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Reinsurance pricing should see single-digit declines in 2016 while the outlook for the global reinsurance industry remains negative, according to a new report released Wednesday by Moody's Investors Service Inc.
Excess capital and weaker demand continue to vex the sector, producing price drops of some 10% in some lines during 2015, according to the new report, “Global Reinsurance Outlook-2016: Outlook Remains Negative Amid Excess Capacity, Shrinking Demand.”
“Moody's is expecting a single-digit decrease in prices for 2016,” said Stanislas Rouyer, associate managing director at Moody's in New York.
The ratings agency puts excess capacity at the top if its list of headwinds for the reinsurance industry.
“The outlook for the global reinsurance sector remains negative as reinsurers continue to face excess capacity in traditional reinsurance capital and the various forms of alternative capital, persistent low interest rates, and reduced demand from reinsurance buyers due to rationalization of reinsurance purchases and low global economic growth,” the report said.
Though “price decreases peaked during the January 2014 renewal season, and have gradually pulled back,” according to Moody's, the report shows pricing down some 5% to 10% in lines including U.S property, U.S. general liability, and U.S. transportation as of June/July 2015.
Citing figures from GC Securities, the report says that alternative capital as a percentage of global property catastrophe reinsurance capacity accounted for approximately 18% of year-end 2014 global property catastrophe reinsurance capacity, up from 8% in 2008.
The problems associated with increasing supply are exacerbated by falling demand, said Moody's, something the rating agency said it expects to continue.
“Primary insurers, meanwhile, have met excess capacity with diminishing demand for reinsurance,” said the report, adding “Over the next few years, we expect insurance industry consolidation to further lower demand for reinsurance, as merged entities have lower capital requirements through risk diversification.”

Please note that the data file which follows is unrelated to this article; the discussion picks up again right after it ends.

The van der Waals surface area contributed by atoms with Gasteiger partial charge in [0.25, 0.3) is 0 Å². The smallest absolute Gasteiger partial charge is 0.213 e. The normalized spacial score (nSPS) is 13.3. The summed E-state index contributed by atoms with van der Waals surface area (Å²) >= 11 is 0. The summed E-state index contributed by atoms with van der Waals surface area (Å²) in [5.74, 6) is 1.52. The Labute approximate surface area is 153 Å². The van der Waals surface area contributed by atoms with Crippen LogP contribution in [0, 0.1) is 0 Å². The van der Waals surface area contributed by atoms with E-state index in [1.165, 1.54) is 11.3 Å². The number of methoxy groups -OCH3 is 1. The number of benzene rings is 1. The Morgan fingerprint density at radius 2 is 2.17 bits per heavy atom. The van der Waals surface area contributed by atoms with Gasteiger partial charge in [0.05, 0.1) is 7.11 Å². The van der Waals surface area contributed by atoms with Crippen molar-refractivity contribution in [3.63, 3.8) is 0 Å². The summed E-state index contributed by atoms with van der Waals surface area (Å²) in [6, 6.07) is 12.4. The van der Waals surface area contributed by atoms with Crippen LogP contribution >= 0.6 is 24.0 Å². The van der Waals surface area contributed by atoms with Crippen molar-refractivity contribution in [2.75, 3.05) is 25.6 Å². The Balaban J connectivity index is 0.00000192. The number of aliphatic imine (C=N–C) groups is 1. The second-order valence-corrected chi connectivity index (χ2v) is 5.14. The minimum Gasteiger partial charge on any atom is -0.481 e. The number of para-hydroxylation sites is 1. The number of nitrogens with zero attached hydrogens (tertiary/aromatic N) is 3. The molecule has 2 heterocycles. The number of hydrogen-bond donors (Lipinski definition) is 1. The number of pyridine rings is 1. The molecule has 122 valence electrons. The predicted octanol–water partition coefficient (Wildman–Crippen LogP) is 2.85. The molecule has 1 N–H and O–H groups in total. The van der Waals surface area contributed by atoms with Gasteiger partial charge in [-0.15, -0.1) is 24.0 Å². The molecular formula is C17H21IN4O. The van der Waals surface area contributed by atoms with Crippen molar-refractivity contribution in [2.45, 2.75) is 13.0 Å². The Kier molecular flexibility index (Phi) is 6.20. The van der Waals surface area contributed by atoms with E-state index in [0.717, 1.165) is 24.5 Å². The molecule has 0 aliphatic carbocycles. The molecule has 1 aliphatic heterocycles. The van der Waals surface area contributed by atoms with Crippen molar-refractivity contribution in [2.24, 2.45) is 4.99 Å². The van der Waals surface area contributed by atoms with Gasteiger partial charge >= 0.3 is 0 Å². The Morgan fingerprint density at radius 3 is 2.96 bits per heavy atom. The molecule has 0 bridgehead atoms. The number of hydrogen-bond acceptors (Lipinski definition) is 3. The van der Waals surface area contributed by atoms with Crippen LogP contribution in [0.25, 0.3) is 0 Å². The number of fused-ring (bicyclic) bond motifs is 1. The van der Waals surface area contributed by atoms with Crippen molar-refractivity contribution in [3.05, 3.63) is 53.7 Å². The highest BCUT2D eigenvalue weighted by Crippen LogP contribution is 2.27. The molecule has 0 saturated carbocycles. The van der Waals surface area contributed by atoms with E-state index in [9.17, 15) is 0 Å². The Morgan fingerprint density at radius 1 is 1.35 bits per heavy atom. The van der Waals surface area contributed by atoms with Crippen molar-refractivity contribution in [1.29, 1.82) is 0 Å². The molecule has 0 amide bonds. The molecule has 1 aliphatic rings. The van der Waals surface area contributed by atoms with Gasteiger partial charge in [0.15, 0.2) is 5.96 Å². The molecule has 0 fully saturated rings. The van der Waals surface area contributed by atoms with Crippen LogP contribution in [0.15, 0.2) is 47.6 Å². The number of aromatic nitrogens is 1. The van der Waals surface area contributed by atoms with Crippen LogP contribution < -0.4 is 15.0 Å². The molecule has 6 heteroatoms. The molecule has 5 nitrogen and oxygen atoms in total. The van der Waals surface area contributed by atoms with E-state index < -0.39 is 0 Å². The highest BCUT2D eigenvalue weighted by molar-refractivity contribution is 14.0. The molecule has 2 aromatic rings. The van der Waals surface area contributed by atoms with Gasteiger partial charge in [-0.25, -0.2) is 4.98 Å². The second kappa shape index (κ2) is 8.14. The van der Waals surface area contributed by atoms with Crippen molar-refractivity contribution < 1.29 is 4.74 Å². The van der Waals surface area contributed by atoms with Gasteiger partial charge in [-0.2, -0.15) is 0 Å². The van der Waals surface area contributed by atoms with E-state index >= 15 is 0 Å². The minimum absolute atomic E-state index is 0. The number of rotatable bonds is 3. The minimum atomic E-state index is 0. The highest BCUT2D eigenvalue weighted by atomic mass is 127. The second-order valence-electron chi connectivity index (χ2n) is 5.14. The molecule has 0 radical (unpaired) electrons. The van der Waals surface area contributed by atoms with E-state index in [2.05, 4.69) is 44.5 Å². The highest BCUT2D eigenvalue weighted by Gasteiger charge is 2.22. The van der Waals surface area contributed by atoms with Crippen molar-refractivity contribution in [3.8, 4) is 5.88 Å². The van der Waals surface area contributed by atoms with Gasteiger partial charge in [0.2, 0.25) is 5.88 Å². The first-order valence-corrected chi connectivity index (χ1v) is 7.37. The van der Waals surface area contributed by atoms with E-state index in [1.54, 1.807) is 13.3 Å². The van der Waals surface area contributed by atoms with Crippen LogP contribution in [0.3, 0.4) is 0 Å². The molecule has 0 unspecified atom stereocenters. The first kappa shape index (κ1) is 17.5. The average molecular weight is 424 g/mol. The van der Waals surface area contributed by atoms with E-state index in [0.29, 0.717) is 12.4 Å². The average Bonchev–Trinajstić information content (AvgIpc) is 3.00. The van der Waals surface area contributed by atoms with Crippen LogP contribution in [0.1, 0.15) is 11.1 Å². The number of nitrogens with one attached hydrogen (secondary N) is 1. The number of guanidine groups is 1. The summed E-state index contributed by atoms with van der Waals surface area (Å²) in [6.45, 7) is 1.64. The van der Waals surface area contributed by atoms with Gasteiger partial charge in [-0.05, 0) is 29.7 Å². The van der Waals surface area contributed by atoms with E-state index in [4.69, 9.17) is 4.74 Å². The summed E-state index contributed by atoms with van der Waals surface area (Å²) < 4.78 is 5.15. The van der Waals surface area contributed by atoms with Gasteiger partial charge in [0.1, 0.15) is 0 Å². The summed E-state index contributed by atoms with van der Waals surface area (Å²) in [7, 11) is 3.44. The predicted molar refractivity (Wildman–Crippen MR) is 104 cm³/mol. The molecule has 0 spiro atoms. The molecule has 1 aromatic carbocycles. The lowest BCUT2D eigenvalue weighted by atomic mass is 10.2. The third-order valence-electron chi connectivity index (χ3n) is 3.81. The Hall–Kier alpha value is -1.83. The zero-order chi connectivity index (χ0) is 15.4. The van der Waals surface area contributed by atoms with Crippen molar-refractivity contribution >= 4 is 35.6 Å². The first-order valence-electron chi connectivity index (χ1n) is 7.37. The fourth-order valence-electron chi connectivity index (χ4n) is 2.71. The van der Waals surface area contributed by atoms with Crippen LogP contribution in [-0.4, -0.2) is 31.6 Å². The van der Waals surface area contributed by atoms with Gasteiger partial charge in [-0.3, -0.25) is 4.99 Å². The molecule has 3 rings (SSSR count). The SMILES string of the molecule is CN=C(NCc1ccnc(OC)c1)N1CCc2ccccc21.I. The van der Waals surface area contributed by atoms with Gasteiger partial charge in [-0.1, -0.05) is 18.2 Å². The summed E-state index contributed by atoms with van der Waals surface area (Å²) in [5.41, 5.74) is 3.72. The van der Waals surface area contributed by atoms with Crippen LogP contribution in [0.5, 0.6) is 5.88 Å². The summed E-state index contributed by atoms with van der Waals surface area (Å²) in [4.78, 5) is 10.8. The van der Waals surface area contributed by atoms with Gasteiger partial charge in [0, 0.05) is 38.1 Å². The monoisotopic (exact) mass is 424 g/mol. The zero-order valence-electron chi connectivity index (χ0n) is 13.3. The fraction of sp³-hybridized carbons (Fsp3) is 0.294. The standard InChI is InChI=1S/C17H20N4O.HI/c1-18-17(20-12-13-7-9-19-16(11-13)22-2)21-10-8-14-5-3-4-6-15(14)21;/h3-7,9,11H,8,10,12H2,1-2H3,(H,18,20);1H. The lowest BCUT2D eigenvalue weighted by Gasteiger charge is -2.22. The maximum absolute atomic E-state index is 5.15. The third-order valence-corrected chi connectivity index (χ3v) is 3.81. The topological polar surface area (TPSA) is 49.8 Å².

Such consolidation is having a structural effect on the reinsurance sector, placing smaller players in a more difficult position, Moody's said.
“Over the past few years the reinsurance industry has become increasingly tiered, as primary companies have consolidated more cessions with reinsurers that have the capacity and breadth of expertise to provide coverage across many lines and geographies, including whole-account coverage. As this trend progresses, we expect that lower- and mid-tier reinsurers will increasingly be relegated to capacity player status in large account business, and will face more competition from alternative capacity,” the report said.
As a response, reinsurers are looking to write new types of business, such as emerging markets and newer risks like cyber, the report said.
“In the face of the steady commoditization of some established lines, such as catastrophe-exposed property, reinsurers are looking to new products or emerging risks and markets, which in many cases offer greater barriers to entry and more defensible pricing power,” the report said.
Aon Benfield said that alternative reinsurance capital grew by 6% year on year to $68 billion in the first half of 2015, outpacing total reinsurance capital growth, reported Artemis.bm.